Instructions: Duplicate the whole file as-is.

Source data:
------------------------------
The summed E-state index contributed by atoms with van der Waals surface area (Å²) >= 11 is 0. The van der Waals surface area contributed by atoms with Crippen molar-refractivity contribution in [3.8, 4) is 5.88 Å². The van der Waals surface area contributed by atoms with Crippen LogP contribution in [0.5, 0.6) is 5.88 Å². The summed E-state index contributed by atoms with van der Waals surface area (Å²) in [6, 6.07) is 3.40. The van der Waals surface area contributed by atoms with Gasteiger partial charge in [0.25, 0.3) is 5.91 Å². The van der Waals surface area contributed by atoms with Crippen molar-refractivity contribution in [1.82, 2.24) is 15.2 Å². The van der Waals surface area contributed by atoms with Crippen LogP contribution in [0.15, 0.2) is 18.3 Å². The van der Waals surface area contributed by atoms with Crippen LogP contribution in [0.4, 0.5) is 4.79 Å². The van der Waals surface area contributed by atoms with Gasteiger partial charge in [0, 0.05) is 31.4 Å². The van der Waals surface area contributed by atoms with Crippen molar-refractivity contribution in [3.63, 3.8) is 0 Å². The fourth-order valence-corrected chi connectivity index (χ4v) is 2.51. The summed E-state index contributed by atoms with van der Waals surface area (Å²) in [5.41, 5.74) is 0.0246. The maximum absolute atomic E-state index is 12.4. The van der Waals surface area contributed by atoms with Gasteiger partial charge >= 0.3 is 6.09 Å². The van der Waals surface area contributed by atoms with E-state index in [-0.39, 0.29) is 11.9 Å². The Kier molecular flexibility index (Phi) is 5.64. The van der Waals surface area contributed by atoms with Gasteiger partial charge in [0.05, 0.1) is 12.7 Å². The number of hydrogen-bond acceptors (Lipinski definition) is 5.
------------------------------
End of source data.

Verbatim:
The summed E-state index contributed by atoms with van der Waals surface area (Å²) >= 11 is 0. The van der Waals surface area contributed by atoms with Crippen molar-refractivity contribution in [3.8, 4) is 5.88 Å². The van der Waals surface area contributed by atoms with Crippen LogP contribution in [0.5, 0.6) is 5.88 Å². The summed E-state index contributed by atoms with van der Waals surface area (Å²) in [6, 6.07) is 3.40. The van der Waals surface area contributed by atoms with Gasteiger partial charge in [0.25, 0.3) is 5.91 Å². The van der Waals surface area contributed by atoms with Crippen molar-refractivity contribution in [1.82, 2.24) is 15.2 Å². The van der Waals surface area contributed by atoms with Crippen LogP contribution in [0.15, 0.2) is 18.3 Å². The van der Waals surface area contributed by atoms with Crippen LogP contribution in [0.4, 0.5) is 4.79 Å². The van der Waals surface area contributed by atoms with Gasteiger partial charge in [0, 0.05) is 31.4 Å². The van der Waals surface area contributed by atoms with Crippen molar-refractivity contribution in [3.63, 3.8) is 0 Å². The fourth-order valence-corrected chi connectivity index (χ4v) is 2.51. The summed E-state index contributed by atoms with van der Waals surface area (Å²) in [5.41, 5.74) is 0.0246. The maximum absolute atomic E-state index is 12.4. The van der Waals surface area contributed by atoms with Gasteiger partial charge >= 0.3 is 6.09 Å². The van der Waals surface area contributed by atoms with E-state index in [-0.39, 0.29) is 11.9 Å². The Kier molecular flexibility index (Phi) is 5.64. The van der Waals surface area contributed by atoms with Gasteiger partial charge in [0.05, 0.1) is 12.7 Å². The number of hydrogen-bond acceptors (Lipinski definition) is 5.